Education services are crucial to provide in emergencies because:

    • It is a right as outlined in the Convention on the Rights of the Child (CRC), the Universal Declaration of Human Rights and other international legal instruments.
    • Education in Emergencies is life-saving because it provides key survival messages such as land mine safety, HIV and AIDS prevention, prevention from easily preventable diseases such as diarrhoea.
    • Education is “life-sustaining” because it offers structure, stability and hope for the future. Educational environments, formal and non-formal, are one of the most important social structures in young people’s lives. In the midst of loss and change, absence of learning and schooling intensifies the impact of conflict.
    • Education provides for physical, psychosocial and cognitive protection.

Physical Protection Example

Children in schools or safe spaces will have a safe place to go and thus will not leave the camp. This would thereby reduce the risk of abuse, harm and exploitation, violence, and neglect.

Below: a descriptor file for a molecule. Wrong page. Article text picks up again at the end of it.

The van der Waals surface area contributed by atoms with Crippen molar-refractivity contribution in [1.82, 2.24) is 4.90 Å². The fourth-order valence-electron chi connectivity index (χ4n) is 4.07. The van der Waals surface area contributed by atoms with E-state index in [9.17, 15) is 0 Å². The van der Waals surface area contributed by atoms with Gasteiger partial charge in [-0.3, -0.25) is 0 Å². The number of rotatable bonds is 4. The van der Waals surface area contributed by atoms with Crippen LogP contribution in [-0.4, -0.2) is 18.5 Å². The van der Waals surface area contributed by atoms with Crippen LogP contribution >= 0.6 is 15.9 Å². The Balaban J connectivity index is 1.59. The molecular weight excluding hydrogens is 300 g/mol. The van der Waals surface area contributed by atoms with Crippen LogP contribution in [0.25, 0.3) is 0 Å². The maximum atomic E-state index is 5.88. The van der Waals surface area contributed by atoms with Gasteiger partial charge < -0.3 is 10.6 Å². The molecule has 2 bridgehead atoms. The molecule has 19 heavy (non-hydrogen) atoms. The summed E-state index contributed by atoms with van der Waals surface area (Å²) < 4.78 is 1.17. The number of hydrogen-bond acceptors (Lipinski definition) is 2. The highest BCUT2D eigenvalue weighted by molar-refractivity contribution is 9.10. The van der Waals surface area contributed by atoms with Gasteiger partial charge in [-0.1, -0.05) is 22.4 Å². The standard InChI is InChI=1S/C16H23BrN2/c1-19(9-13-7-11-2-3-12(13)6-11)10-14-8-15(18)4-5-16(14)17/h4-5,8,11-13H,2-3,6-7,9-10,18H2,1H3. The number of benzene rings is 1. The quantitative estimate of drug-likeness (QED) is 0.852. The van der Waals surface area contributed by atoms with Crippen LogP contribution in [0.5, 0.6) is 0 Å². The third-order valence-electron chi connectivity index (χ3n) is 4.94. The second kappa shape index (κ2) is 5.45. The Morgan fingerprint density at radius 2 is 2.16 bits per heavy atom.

Psychosocial Protection Example

Children in schools or child friendly safe spaces will have other young people and adults to talk to and share their experiences with. They will also have a chance to participate in recreational and creative activities through play, drawing, sports, story, song/music, dance and help them get their minds off of the trauma of the emergency.

Cognitive Protection Example

Children in schools or safe spaces will learn important things about preventable diseases, hygiene and how to stay safe from land mines. They may learn a new language such as English or French.

  • Affected communities want education. See the video clip.


The INEE Minimum Standards provide a framework to ensure quality education services in emergencies through recovery and development.

Education staff should work in partnership with other sectors (e.g., health, water/sanitation, shelter, camp coordination and camp management) to ensure education is integral to their responses and that aspects of their sectors are integrated into the education provided to affected communities.